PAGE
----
Pregnancy and Birth
Birth is the end of the pregnancy. It encompasses two major phases, referred to as labor and delivery. Labor typically begins with mild contractions of the uterus that occur five to thirty minutes apart. Each contraction lasts approximately thirty to forty seconds. As labor progresses, the contractions become stronger, occur more frequently, and last up to one minute. Throughout labor, the cervix (the opening of the uterus to the vagina, or birth canal) dilates progressively and the baby moves downward into the birth canal. Delivery occurs when the baby is born by being expelled from the birth canal or when a cesarean section is performed. Although the cesarean section rate varies from country to country, an increase in the cesarean method of birth is evident in both developed and developing countries. Cesarean birth requires a cut to be made through the abdominal wall and into the uterus. The woman receives medication so that she does not feel the cut. The physician then removes the baby and the placenta. When the baby is born through the birth canal, the placenta detaches from the uterine wall and is expelled through the birth canal. In some cultures, the placenta is considered sacred and is given a ceremonial burial at the family home. For example, some Maori people of New Zealand bury the placenta because they regard it as a twin who gave up life so the other twin, the live baby, could live.
In some cultures, pregnancy is viewed as a gift from God, and reliance on the spiritual aspects and sacredness of birth for a positive outcome is common. Throughout labor, the woman experiences sensations ranging from mild discomfort to intense pain. Cultural norms and expectations vary, such as acceptable vocalizations of pain, who may attend the birth and/or provide comfort and support, and the mother's birthing position. The belief that to give birth one must endure some pain is universal. Cultural norms about expressions of that pain vary from silence to frequent crying out. Herbal remedies; massage; relaxation and breathing exercises; medications administered by a physician, midwife, or nurse; and various rituals typically are employed to help alleviate the pain of labor and birth.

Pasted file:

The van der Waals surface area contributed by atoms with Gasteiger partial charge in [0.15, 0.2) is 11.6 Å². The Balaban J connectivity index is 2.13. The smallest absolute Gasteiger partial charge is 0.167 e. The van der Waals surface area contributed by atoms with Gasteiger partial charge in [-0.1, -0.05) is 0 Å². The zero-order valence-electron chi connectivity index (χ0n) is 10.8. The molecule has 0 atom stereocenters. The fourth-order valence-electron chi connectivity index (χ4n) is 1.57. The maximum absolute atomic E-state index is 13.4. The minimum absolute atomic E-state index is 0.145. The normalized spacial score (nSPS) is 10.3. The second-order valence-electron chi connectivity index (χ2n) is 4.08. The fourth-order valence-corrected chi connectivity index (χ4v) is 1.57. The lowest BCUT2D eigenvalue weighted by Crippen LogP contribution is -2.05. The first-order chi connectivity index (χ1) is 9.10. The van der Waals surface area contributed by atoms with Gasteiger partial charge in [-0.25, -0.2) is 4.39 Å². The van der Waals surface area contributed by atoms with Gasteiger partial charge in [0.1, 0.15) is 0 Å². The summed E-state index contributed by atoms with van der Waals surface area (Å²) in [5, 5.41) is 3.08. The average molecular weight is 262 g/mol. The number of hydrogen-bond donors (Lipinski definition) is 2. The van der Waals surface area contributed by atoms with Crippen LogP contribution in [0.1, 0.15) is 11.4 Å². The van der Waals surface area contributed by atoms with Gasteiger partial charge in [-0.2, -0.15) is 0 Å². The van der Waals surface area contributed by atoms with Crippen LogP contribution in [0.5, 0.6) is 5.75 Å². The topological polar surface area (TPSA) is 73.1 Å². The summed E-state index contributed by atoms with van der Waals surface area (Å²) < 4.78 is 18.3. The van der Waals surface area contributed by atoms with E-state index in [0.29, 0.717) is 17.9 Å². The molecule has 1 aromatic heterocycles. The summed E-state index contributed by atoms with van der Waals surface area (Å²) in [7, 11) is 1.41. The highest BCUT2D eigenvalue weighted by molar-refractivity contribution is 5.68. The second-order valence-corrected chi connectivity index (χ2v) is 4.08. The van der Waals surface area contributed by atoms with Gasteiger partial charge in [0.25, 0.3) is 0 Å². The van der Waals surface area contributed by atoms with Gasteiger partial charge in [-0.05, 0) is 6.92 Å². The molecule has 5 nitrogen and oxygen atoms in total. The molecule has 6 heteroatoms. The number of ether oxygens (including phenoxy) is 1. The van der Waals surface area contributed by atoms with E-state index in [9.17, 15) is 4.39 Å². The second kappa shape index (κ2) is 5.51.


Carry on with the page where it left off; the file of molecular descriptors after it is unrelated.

In many cultures, female members of the woman's extended family, especially mothers and mothers-in-law, provide comfort and support, with a lay midwife present for the birth. In other cultures, a nurse midwife is present for the labor and birth. In still other cultures, a registered nurse may be present for the labor and birth, and a physician delivers the infant. The woman's position varies from standing and/or walking to reclining in bed during labor, and from squatting to reclining in bed for the baby's birth.
The setting for birth also varies across cultures. In many cultures, the woman's home or the home of a relative is regarded as the most psychologically safe and comfortable birth environment. In other cultures, a hospital is viewed as most appropriate. In still other cultures, women and their partners may plan to have their baby at home but are ready to go to a hospital if a difficulty is encountered.
The role of a male partner during birth varies among cultures. In many cultures, norms about modesty may prohibit a male partner or other men from being with the woman during labor and delivery. In other cultures, the male partner is expected to be present, if only to observe the woman's suffering and be more willing to participate in family planning. In still other cultures, the male partner is regarded as a provider of much support and comfort to the laboring woman.
Women and their partners or such other support persons as family members or friends who plan to be together for the labor and birth can learn the proper relaxation and breathing exercises in childbirth preparation classes taught by trained childbirth educators. These classes also help the woman and support person to understand what happens during labor and delivery and to learn how the woman's support person can be present at the birth to coach her throughout labor and delivery.
- Pregnancy and Birth - Conclusion
- Pregnancy and Birth - Additional Developmental Tasks Of Women In Partner Relationships
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